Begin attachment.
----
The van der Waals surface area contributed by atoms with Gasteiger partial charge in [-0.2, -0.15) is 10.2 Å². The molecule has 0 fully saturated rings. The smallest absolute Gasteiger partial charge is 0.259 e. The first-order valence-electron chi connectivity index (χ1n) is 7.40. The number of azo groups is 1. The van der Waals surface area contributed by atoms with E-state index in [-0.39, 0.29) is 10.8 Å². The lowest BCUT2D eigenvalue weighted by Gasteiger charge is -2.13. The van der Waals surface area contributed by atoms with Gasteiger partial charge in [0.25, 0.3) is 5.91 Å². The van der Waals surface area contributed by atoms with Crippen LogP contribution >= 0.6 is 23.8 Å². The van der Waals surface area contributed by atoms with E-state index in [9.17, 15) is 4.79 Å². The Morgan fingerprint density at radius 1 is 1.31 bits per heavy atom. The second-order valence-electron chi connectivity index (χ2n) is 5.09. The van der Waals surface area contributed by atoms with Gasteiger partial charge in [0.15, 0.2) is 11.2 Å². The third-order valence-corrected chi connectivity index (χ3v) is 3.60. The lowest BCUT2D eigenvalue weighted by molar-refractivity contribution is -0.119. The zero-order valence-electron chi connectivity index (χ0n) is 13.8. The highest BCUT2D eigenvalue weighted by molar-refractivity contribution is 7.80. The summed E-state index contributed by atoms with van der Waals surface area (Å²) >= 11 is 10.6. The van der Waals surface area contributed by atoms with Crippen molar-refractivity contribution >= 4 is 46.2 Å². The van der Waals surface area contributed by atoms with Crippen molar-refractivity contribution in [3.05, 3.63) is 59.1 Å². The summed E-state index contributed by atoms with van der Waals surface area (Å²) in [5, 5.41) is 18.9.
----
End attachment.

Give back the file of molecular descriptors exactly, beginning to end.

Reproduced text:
The van der Waals surface area contributed by atoms with Gasteiger partial charge in [-0.2, -0.15) is 10.2 Å². The molecule has 0 fully saturated rings. The smallest absolute Gasteiger partial charge is 0.259 e. The first-order valence-electron chi connectivity index (χ1n) is 7.40. The number of azo groups is 1. The van der Waals surface area contributed by atoms with E-state index in [-0.39, 0.29) is 10.8 Å². The lowest BCUT2D eigenvalue weighted by Gasteiger charge is -2.13. The van der Waals surface area contributed by atoms with Gasteiger partial charge in [0.25, 0.3) is 5.91 Å². The van der Waals surface area contributed by atoms with Crippen LogP contribution >= 0.6 is 23.8 Å². The van der Waals surface area contributed by atoms with E-state index in [9.17, 15) is 4.79 Å². The Morgan fingerprint density at radius 1 is 1.31 bits per heavy atom. The second-order valence-electron chi connectivity index (χ2n) is 5.09. The van der Waals surface area contributed by atoms with Gasteiger partial charge in [0.15, 0.2) is 11.2 Å². The third-order valence-corrected chi connectivity index (χ3v) is 3.60. The lowest BCUT2D eigenvalue weighted by molar-refractivity contribution is -0.119. The zero-order valence-electron chi connectivity index (χ0n) is 13.8. The highest BCUT2D eigenvalue weighted by molar-refractivity contribution is 7.80. The summed E-state index contributed by atoms with van der Waals surface area (Å²) >= 11 is 10.6. The van der Waals surface area contributed by atoms with Crippen molar-refractivity contribution >= 4 is 46.2 Å². The van der Waals surface area contributed by atoms with Crippen molar-refractivity contribution in [3.05, 3.63) is 59.1 Å². The summed E-state index contributed by atoms with van der Waals surface area (Å²) in [5, 5.41) is 18.9.